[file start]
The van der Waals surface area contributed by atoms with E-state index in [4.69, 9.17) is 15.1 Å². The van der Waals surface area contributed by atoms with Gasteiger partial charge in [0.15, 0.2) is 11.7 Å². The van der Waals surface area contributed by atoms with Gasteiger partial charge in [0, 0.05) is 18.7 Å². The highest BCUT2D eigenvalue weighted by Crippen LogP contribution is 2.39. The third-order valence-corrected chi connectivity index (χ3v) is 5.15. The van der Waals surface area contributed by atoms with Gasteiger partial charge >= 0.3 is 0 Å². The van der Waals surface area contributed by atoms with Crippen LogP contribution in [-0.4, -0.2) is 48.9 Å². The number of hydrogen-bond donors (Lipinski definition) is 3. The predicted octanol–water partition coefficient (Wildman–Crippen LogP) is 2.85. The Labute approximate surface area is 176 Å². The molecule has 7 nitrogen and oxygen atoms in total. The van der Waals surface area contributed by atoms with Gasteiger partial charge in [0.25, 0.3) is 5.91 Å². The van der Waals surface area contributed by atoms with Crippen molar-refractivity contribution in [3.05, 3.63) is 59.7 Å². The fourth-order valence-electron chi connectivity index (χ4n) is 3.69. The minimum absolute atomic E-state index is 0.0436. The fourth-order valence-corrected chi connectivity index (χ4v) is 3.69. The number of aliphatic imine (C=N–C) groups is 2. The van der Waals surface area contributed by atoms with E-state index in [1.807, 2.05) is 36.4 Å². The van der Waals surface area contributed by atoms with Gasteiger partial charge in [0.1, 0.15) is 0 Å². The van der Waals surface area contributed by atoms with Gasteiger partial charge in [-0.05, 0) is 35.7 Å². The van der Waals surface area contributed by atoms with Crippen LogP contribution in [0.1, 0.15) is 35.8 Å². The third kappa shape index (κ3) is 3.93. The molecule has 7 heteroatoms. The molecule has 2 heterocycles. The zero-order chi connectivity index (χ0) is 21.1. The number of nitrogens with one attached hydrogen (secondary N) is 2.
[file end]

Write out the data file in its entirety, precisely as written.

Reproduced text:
The van der Waals surface area contributed by atoms with E-state index in [4.69, 9.17) is 15.1 Å². The van der Waals surface area contributed by atoms with Gasteiger partial charge in [0.15, 0.2) is 11.7 Å². The van der Waals surface area contributed by atoms with Gasteiger partial charge in [0, 0.05) is 18.7 Å². The highest BCUT2D eigenvalue weighted by Crippen LogP contribution is 2.39. The third-order valence-corrected chi connectivity index (χ3v) is 5.15. The van der Waals surface area contributed by atoms with Gasteiger partial charge >= 0.3 is 0 Å². The van der Waals surface area contributed by atoms with Crippen LogP contribution in [-0.4, -0.2) is 48.9 Å². The number of hydrogen-bond donors (Lipinski definition) is 3. The predicted octanol–water partition coefficient (Wildman–Crippen LogP) is 2.85. The Labute approximate surface area is 176 Å². The molecule has 7 nitrogen and oxygen atoms in total. The van der Waals surface area contributed by atoms with Gasteiger partial charge in [0.25, 0.3) is 5.91 Å². The van der Waals surface area contributed by atoms with Crippen molar-refractivity contribution in [3.05, 3.63) is 59.7 Å². The fourth-order valence-electron chi connectivity index (χ4n) is 3.69. The minimum absolute atomic E-state index is 0.0436. The fourth-order valence-corrected chi connectivity index (χ4v) is 3.69. The number of aliphatic imine (C=N–C) groups is 2. The van der Waals surface area contributed by atoms with E-state index in [1.807, 2.05) is 36.4 Å². The van der Waals surface area contributed by atoms with Gasteiger partial charge in [0.1, 0.15) is 0 Å². The van der Waals surface area contributed by atoms with Gasteiger partial charge in [-0.05, 0) is 35.7 Å². The van der Waals surface area contributed by atoms with Crippen LogP contribution in [0.1, 0.15) is 35.8 Å². The third kappa shape index (κ3) is 3.93. The molecule has 7 heteroatoms. The molecule has 2 heterocycles. The zero-order chi connectivity index (χ0) is 21.1. The number of nitrogens with one attached hydrogen (secondary N) is 2.